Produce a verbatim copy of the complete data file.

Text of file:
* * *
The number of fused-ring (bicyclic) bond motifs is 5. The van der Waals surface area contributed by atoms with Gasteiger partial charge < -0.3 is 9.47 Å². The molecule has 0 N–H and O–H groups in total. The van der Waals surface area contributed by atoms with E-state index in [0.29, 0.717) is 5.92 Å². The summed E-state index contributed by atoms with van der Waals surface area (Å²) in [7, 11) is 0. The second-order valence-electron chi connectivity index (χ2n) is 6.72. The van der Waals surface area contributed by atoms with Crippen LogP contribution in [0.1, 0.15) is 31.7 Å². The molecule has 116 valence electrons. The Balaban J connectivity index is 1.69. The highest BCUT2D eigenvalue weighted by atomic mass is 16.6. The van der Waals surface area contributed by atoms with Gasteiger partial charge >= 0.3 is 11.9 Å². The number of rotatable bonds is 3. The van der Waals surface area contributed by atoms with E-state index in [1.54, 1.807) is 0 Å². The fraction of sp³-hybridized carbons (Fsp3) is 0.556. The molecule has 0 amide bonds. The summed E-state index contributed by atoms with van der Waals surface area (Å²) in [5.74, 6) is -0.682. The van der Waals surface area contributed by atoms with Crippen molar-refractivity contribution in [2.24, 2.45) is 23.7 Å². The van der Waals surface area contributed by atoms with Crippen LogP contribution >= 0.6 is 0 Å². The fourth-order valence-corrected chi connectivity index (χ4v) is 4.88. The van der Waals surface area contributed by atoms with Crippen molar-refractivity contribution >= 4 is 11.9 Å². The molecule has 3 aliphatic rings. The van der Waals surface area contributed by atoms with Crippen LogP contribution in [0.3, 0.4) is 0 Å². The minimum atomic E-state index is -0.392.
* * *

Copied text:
The number of fused-ring (bicyclic) bond motifs is 5. The van der Waals surface area contributed by atoms with Gasteiger partial charge < -0.3 is 9.47 Å². The molecule has 0 N–H and O–H groups in total. The van der Waals surface area contributed by atoms with E-state index in [0.29, 0.717) is 5.92 Å². The summed E-state index contributed by atoms with van der Waals surface area (Å²) in [7, 11) is 0. The second-order valence-electron chi connectivity index (χ2n) is 6.72. The van der Waals surface area contributed by atoms with Crippen LogP contribution in [0.1, 0.15) is 31.7 Å². The molecule has 116 valence electrons. The Balaban J connectivity index is 1.69. The highest BCUT2D eigenvalue weighted by atomic mass is 16.6. The van der Waals surface area contributed by atoms with Gasteiger partial charge >= 0.3 is 11.9 Å². The number of rotatable bonds is 3. The van der Waals surface area contributed by atoms with E-state index in [1.54, 1.807) is 0 Å². The fraction of sp³-hybridized carbons (Fsp3) is 0.556. The molecule has 0 amide bonds. The summed E-state index contributed by atoms with van der Waals surface area (Å²) in [5.74, 6) is -0.682. The van der Waals surface area contributed by atoms with Crippen molar-refractivity contribution in [2.24, 2.45) is 23.7 Å². The van der Waals surface area contributed by atoms with Crippen LogP contribution >= 0.6 is 0 Å². The fourth-order valence-corrected chi connectivity index (χ4v) is 4.88. The van der Waals surface area contributed by atoms with Crippen molar-refractivity contribution >= 4 is 11.9 Å². The molecule has 3 aliphatic rings. The van der Waals surface area contributed by atoms with Crippen LogP contribution in [0.3, 0.4) is 0 Å². The minimum atomic E-state index is -0.392.